[NOTE: I used "Uncut Magazine Presents THE KINKS, Winter 2012 (Ultimate Music Guide, No. 12)" as a reference while I was reading this book, for background on the albums and singles talked about -- highly recommended, and available here on Amazon.]

This is all very interesting reading. There are many amusing stories involving "life on the road," and loads of name-dropping. The reader also gets a sense of the record business (and Davies' distaste for the corporate side of things), but Ray also is quite clear that he was a rather difficult person to deal with. Davies, even while among the band and the crew and the fans, paints a picture of a rather introverted person offstage. Some of this rings true and some less so -- one gets the impression of Ray being less than fully involved in record company negotiations, for instance, which is a bit hard to believe.

The writing style varies from casual and chatty to the personal and revelatory. It's a much more straightforward work than the thinly diguised fiction of "X-Ray."

Many readers, though, might have been craving a bit more. While there is much that's "personal," there is less that is "intimate," if that makes any sense.
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21 of 23 people found the following review helpful By gizmo13 on October 11, 2013
Format: Hardcover Verified Purchase
Ray Davies' Americana is one of the greatest achievements in a stellar career leading the fabulous Kinks, striking out as a solo artist, and developing countless interesting projects for film, stage, and publishing.

Unlike the clever gimmicks employed in Ray's excellent first autobiographical book, XRay, Americana gives us a pure first person account, in amazingly comprehensive and honest detail, of Davies' experiences in America. There is rich detail about his life after the millennium in New Orleans, leading up to the shooting incident and recovery, with lots of information about that crime that has never before been disclosed. This recent history is told on a parallel track with the amazing history of the Kinks in America, beginning with their ill-fated 1965 tour and the subsequent ban that kept them out of the States until 1969.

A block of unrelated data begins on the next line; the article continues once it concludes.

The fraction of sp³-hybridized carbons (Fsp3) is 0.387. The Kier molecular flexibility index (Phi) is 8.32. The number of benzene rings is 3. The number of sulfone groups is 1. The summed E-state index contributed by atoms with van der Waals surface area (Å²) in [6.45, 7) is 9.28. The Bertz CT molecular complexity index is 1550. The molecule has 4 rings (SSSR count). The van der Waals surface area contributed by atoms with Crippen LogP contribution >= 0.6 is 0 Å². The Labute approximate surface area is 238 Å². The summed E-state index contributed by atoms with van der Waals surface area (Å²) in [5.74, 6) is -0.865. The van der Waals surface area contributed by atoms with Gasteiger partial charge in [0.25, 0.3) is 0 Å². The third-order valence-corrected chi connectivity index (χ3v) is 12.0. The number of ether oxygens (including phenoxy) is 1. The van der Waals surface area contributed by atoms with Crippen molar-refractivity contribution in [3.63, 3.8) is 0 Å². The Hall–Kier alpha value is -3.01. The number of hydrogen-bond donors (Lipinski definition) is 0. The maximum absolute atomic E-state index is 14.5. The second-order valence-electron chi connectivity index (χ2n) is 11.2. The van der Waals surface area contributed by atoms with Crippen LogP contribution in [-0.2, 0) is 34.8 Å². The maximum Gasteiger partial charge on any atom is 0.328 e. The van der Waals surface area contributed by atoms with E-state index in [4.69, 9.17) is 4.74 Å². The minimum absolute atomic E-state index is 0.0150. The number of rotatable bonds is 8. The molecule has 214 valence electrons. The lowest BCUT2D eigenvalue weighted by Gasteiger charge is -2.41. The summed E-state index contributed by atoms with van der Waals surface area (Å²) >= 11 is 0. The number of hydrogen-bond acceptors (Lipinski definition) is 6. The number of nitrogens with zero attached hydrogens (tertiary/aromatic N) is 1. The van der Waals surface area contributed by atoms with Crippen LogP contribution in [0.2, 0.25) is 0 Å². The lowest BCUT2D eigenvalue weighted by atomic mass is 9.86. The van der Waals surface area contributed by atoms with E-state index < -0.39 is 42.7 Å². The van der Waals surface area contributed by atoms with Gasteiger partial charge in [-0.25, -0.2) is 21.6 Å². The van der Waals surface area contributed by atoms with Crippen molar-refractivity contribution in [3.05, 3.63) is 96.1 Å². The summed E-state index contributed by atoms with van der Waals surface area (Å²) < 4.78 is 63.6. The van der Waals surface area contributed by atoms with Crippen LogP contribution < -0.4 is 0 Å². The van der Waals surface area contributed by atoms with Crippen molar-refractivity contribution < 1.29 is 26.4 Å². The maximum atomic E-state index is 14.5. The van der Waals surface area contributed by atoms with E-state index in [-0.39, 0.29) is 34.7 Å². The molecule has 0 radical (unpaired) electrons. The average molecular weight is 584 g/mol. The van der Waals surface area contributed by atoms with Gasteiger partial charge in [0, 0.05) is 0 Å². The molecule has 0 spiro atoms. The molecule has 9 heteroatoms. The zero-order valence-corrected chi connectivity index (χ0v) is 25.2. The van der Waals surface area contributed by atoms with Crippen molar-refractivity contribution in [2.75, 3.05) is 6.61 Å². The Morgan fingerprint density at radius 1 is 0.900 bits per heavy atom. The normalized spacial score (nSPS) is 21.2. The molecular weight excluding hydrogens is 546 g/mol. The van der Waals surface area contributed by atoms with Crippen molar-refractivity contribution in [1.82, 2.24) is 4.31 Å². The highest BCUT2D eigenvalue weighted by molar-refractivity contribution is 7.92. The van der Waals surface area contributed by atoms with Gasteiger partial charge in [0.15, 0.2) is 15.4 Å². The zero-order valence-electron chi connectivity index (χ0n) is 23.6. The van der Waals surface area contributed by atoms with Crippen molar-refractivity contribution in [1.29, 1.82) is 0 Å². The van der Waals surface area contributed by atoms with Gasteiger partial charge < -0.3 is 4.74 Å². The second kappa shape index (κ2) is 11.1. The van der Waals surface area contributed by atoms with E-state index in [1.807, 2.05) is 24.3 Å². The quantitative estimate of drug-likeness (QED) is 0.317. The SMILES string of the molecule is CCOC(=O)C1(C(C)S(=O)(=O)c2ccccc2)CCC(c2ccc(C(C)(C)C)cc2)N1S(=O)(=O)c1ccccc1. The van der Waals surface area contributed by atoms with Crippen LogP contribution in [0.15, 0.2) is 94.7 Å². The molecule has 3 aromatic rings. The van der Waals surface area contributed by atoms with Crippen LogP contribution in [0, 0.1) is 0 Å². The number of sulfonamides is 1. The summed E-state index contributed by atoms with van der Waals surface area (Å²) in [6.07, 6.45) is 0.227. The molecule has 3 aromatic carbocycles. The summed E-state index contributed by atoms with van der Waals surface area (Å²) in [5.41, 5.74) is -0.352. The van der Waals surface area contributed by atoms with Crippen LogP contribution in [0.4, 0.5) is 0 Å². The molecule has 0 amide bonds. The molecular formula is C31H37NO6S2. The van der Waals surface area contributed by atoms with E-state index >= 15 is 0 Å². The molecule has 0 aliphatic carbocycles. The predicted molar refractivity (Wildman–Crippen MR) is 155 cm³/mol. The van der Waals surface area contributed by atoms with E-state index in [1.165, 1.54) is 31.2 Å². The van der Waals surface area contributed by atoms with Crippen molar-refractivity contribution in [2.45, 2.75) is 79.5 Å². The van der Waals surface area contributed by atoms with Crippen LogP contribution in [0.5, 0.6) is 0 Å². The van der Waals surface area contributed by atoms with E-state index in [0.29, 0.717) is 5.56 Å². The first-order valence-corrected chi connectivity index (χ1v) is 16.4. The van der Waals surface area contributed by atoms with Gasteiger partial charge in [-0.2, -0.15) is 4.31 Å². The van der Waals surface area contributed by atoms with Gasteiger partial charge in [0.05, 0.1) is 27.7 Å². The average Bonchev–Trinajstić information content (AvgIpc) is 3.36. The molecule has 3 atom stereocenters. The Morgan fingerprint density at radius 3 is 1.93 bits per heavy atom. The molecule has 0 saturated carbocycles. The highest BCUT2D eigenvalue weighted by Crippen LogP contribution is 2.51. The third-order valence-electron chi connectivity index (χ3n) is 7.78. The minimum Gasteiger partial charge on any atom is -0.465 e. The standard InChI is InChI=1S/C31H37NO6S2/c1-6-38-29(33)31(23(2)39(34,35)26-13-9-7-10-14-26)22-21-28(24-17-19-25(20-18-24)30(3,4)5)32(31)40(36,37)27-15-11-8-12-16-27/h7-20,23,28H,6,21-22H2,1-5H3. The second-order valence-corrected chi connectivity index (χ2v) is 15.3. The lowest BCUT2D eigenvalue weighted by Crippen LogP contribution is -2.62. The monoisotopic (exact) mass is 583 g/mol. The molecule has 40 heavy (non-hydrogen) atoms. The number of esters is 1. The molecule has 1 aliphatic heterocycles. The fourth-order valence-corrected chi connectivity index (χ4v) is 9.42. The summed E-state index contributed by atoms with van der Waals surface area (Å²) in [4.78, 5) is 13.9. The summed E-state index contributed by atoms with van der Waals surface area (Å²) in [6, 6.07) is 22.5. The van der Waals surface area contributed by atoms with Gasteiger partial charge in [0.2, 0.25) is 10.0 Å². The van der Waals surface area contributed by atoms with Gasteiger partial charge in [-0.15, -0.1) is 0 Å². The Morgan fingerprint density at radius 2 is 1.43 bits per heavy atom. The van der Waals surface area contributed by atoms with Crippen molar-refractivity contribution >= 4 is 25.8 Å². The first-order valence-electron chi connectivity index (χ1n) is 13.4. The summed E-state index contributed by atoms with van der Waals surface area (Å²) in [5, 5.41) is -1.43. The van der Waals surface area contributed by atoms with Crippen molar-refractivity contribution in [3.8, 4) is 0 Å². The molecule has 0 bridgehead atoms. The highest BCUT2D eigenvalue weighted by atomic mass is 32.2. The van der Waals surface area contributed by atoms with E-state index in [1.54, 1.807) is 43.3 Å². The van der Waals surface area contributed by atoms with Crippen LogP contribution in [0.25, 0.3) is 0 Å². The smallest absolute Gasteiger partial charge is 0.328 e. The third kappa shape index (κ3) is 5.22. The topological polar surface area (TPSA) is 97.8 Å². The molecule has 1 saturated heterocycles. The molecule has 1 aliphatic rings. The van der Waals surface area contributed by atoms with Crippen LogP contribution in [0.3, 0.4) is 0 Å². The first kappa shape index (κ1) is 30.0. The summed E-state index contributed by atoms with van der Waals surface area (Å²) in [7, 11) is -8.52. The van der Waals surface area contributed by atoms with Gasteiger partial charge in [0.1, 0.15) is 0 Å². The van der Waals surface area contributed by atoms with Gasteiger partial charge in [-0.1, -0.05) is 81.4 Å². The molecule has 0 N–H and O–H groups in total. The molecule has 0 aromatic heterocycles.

The detailed anecdotes of how the Kinks gradually re-introduced themselves to America and eventually became one of the few hugely successful touring bands from the British Invasion period in the States during the 1970's and 1980's is fascinating, and filled with many priceless anecdotes about interactions with American music business giants like Bill Graham and Clive Davis. But Ray's loving memories of lesser-known figures who played roles in the Kinks' saga are perhaps the most touching. There is no mean-spirited score-settling material in this book...no fuel for the infamous feud between Ray and Dave, or invective toward anyone else.

Ray's writing here is characteristically sharp, incisive, and beautiful. As I got closer to the end of the book I found myself slowing down, because I did not want the book to end. Americana is indispensable to any fan of Ray Davies and the Kinks, and will make a surprisingly good read even to the uninitiated. Spectacular.